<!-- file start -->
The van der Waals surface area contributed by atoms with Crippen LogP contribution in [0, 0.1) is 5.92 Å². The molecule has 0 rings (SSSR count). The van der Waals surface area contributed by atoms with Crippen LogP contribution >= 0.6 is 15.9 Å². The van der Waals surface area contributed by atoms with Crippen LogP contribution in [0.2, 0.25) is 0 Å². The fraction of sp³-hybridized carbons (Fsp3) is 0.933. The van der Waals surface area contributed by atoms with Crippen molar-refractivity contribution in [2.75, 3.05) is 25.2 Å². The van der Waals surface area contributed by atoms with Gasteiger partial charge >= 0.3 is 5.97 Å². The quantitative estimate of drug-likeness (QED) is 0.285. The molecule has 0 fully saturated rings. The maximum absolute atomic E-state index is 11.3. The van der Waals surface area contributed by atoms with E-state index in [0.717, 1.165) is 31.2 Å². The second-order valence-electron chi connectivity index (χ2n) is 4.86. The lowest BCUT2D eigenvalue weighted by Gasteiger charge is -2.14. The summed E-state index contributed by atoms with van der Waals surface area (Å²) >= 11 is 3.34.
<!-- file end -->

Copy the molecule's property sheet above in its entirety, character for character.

The van der Waals surface area contributed by atoms with Crippen LogP contribution in [0, 0.1) is 5.92 Å². The molecule has 0 rings (SSSR count). The van der Waals surface area contributed by atoms with Crippen LogP contribution >= 0.6 is 15.9 Å². The van der Waals surface area contributed by atoms with Crippen LogP contribution in [0.2, 0.25) is 0 Å². The fraction of sp³-hybridized carbons (Fsp3) is 0.933. The van der Waals surface area contributed by atoms with Crippen molar-refractivity contribution in [2.75, 3.05) is 25.2 Å². The van der Waals surface area contributed by atoms with Gasteiger partial charge >= 0.3 is 5.97 Å². The quantitative estimate of drug-likeness (QED) is 0.285. The molecule has 0 fully saturated rings. The maximum absolute atomic E-state index is 11.3. The van der Waals surface area contributed by atoms with E-state index in [0.717, 1.165) is 31.2 Å². The second-order valence-electron chi connectivity index (χ2n) is 4.86. The lowest BCUT2D eigenvalue weighted by Gasteiger charge is -2.14. The summed E-state index contributed by atoms with van der Waals surface area (Å²) >= 11 is 3.34.